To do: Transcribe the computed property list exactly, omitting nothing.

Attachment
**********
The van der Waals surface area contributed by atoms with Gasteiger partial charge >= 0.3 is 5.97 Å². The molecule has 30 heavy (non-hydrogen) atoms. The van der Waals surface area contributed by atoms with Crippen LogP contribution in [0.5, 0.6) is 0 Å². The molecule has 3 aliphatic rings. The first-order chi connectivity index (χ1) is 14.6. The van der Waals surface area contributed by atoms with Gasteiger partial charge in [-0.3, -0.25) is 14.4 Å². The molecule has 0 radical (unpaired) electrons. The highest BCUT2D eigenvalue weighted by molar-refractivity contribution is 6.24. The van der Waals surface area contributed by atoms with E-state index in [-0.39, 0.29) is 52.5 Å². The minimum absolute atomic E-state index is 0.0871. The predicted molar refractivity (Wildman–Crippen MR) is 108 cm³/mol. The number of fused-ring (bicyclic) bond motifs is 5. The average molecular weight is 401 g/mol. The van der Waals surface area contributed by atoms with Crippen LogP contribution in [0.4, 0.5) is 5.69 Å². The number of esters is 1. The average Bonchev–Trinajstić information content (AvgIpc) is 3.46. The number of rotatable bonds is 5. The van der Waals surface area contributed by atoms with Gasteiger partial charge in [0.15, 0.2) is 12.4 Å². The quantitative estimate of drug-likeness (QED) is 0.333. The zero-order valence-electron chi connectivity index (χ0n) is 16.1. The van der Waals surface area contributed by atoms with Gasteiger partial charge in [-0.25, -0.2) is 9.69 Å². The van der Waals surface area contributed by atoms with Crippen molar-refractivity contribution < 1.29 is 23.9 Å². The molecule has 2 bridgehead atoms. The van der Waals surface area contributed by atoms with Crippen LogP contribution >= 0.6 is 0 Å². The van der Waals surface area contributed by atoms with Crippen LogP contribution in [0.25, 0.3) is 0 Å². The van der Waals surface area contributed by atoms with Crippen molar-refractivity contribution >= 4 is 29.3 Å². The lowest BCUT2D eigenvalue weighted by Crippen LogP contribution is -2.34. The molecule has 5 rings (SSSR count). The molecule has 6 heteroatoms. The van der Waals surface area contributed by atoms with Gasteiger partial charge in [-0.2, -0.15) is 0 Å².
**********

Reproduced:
The van der Waals surface area contributed by atoms with Gasteiger partial charge >= 0.3 is 5.97 Å². The molecule has 30 heavy (non-hydrogen) atoms. The van der Waals surface area contributed by atoms with Crippen LogP contribution in [0.5, 0.6) is 0 Å². The molecule has 3 aliphatic rings. The first-order chi connectivity index (χ1) is 14.6. The van der Waals surface area contributed by atoms with Gasteiger partial charge in [-0.3, -0.25) is 14.4 Å². The molecule has 0 radical (unpaired) electrons. The highest BCUT2D eigenvalue weighted by molar-refractivity contribution is 6.24. The van der Waals surface area contributed by atoms with E-state index in [-0.39, 0.29) is 52.5 Å². The minimum absolute atomic E-state index is 0.0871. The predicted molar refractivity (Wildman–Crippen MR) is 108 cm³/mol. The number of fused-ring (bicyclic) bond motifs is 5. The average molecular weight is 401 g/mol. The van der Waals surface area contributed by atoms with Crippen LogP contribution in [0.4, 0.5) is 5.69 Å². The number of esters is 1. The average Bonchev–Trinajstić information content (AvgIpc) is 3.46. The number of rotatable bonds is 5. The van der Waals surface area contributed by atoms with Gasteiger partial charge in [0.15, 0.2) is 12.4 Å². The quantitative estimate of drug-likeness (QED) is 0.333. The zero-order valence-electron chi connectivity index (χ0n) is 16.1. The van der Waals surface area contributed by atoms with Gasteiger partial charge in [-0.25, -0.2) is 9.69 Å². The van der Waals surface area contributed by atoms with Crippen molar-refractivity contribution < 1.29 is 23.9 Å². The molecule has 2 bridgehead atoms. The van der Waals surface area contributed by atoms with Crippen LogP contribution >= 0.6 is 0 Å². The van der Waals surface area contributed by atoms with Crippen LogP contribution in [0.25, 0.3) is 0 Å². The van der Waals surface area contributed by atoms with Crippen molar-refractivity contribution >= 4 is 29.3 Å². The lowest BCUT2D eigenvalue weighted by Crippen LogP contribution is -2.34. The molecule has 5 rings (SSSR count). The molecule has 6 heteroatoms. The van der Waals surface area contributed by atoms with Gasteiger partial charge in [-0.2, -0.15) is 0 Å².